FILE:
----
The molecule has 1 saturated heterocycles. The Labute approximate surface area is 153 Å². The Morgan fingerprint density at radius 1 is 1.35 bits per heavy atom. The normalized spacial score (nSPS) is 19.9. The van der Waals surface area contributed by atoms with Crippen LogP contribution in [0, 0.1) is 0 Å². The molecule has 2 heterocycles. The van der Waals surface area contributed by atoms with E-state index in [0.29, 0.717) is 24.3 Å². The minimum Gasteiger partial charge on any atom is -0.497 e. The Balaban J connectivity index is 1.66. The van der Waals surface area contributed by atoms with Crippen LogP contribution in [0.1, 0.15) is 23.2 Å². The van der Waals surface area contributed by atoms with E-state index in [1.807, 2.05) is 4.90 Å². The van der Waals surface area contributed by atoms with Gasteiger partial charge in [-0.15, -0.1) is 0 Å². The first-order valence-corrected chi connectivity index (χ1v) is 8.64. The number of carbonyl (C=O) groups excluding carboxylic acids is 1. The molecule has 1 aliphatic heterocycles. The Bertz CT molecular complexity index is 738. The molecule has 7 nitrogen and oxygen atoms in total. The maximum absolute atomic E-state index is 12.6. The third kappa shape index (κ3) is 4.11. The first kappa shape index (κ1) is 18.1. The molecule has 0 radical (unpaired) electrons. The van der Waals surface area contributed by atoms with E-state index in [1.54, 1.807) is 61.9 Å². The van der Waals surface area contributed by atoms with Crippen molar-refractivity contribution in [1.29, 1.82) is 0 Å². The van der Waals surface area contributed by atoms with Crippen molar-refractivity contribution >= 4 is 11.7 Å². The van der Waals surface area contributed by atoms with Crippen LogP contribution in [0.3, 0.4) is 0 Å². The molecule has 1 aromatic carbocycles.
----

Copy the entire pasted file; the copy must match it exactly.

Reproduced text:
The molecule has 1 saturated heterocycles. The Labute approximate surface area is 153 Å². The Morgan fingerprint density at radius 1 is 1.35 bits per heavy atom. The normalized spacial score (nSPS) is 19.9. The van der Waals surface area contributed by atoms with Crippen LogP contribution in [0, 0.1) is 0 Å². The molecule has 2 heterocycles. The van der Waals surface area contributed by atoms with E-state index in [0.29, 0.717) is 24.3 Å². The minimum Gasteiger partial charge on any atom is -0.497 e. The Balaban J connectivity index is 1.66. The van der Waals surface area contributed by atoms with Crippen LogP contribution in [0.1, 0.15) is 23.2 Å². The van der Waals surface area contributed by atoms with E-state index in [1.807, 2.05) is 4.90 Å². The van der Waals surface area contributed by atoms with Gasteiger partial charge in [-0.15, -0.1) is 0 Å². The first-order valence-corrected chi connectivity index (χ1v) is 8.64. The number of carbonyl (C=O) groups excluding carboxylic acids is 1. The molecule has 1 aliphatic heterocycles. The Bertz CT molecular complexity index is 738. The molecule has 7 nitrogen and oxygen atoms in total. The maximum absolute atomic E-state index is 12.6. The third kappa shape index (κ3) is 4.11. The first kappa shape index (κ1) is 18.1. The molecule has 0 radical (unpaired) electrons. The van der Waals surface area contributed by atoms with E-state index in [1.54, 1.807) is 61.9 Å². The van der Waals surface area contributed by atoms with Crippen molar-refractivity contribution in [1.29, 1.82) is 0 Å². The van der Waals surface area contributed by atoms with Crippen molar-refractivity contribution >= 4 is 11.7 Å². The van der Waals surface area contributed by atoms with Crippen LogP contribution in [0.3, 0.4) is 0 Å². The molecule has 1 aromatic carbocycles.